However, Android phones are more vulnerable to malware and ransomware. Android is an open, fragmented system with a success rate that depends on the vigilance of thousands of different vendors. Since many Android phones are slow to receive updates, they don’t receive the latest security features in a timely fashion. And since there’s little quality control in terms of apps, there’s no guarantee that some more obscure applications will be secure.
“I don’t want a cracked screen.”
Be they iPhone or Android, screens can be broken. But which are more susceptible to damage?
Apple’s slavish devotion to its aesthetic seems to facilitate a more vulnerable screen. Apple uses Corning Gorilla Glass, the industry standard, which claims to survive 80% of 1.6 meter drops. However, the iPhone’s streamlined style does little to help protect its screen. In fact, the new iPhone 8 and iPhone X have glass on the front and back, with just a thin metal band around the edges. There’s no ridge or seam around an iPhone’s screen, which means there’s basically a 50/50 chance that the phone will slap down face-first when dropped. iPhone users dread the sickening crunch of a phone on concrete.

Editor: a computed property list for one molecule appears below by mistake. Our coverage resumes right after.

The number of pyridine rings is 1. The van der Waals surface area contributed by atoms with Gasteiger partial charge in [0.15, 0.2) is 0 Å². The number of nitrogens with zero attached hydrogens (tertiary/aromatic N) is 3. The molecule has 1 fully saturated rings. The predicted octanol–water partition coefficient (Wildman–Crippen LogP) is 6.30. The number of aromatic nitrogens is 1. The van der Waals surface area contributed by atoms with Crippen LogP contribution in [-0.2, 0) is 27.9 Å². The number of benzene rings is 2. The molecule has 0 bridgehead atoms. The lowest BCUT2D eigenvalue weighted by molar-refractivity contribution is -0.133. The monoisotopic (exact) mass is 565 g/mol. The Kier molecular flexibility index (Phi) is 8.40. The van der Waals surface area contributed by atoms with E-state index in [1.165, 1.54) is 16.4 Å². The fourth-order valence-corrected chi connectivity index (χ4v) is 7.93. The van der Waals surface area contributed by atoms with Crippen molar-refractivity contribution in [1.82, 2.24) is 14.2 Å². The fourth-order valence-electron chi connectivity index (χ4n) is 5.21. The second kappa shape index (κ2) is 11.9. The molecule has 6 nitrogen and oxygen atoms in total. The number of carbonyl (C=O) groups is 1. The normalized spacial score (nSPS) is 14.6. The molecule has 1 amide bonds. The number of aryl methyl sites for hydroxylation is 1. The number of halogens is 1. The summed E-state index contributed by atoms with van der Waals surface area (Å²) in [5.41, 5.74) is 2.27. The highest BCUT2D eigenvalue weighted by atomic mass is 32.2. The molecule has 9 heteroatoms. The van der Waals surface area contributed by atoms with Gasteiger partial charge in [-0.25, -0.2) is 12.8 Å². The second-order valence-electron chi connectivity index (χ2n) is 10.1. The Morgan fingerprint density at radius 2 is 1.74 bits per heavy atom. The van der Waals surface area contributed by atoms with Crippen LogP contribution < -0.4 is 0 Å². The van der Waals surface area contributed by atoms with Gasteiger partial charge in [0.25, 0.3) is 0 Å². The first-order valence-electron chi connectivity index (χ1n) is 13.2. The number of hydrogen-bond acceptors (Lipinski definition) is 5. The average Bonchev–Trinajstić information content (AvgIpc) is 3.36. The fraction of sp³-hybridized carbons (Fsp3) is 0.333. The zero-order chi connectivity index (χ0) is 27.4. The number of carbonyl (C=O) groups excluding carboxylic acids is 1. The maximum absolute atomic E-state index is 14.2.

iPhones are so delicate that an ecosystem of phone case retailers has flourished in Apple’s shadow. Walking around with a caseless iPhone is 21st-century lunacy. Phone cases are charming and customizable, but remember that a case is an additional cost.
Many of the most popular Android phones utilize Gorilla Glass as well. Some of them, like the Samsung Galaxy Note8, with its shiny infinity screen, are just as vulnerable as the iPhone. The upside with Android is that you have more options. The Samsung Galaxy S8 Active is a tank, with a hard shell reminiscent of an OtterBox. Its built-in protective bumper shields the screen from face-first impacts. The Kyocera DuraForce PRO could probably survive a nuclear attack.
If you still like the more delicate Androids, don’t worry. Many phone case retailers cater to Androids and iPhones alike.
“I’m not made of money.”
Your budget is often the most important thing to consider when you ask the “iPhone or Android” question. There’s no denying that iPhones are pricey. The new iPhone X is literally $999.99. The petite iPhone SE is the least expensive iPhone, coming in at $349. Many of the most popular iPhones fall into the $500 – $700 range.
However, the top-of-the-line Android phones often cost just as much. The Samsung Galaxy Note8 is $960. The moto z2 force edition is $792. The HTC U11 comes in at $696, and the LG V30+ is $912. Many of these companies also offer less expensive options like the Samsung Galaxy J3 Emerge, the moto e4, the Sprint-exclusive HTC Bolt and the LG Tribute HD, which are each $145. Sprint also offers some discounted “Open Box” choices; gently-used phones that have been returned after no more than 14 days of usage.
“So, iPhone or Android?”
iPhones and Androids have more similarities than differences, but these small variations can make a world of difference depending on what you value in a phone. It’s all up to you!
iPhone or Android? What do you think? Let us know in the comments below!
You can download the AAA App to access your favorite AAA services for iPhone and for Android.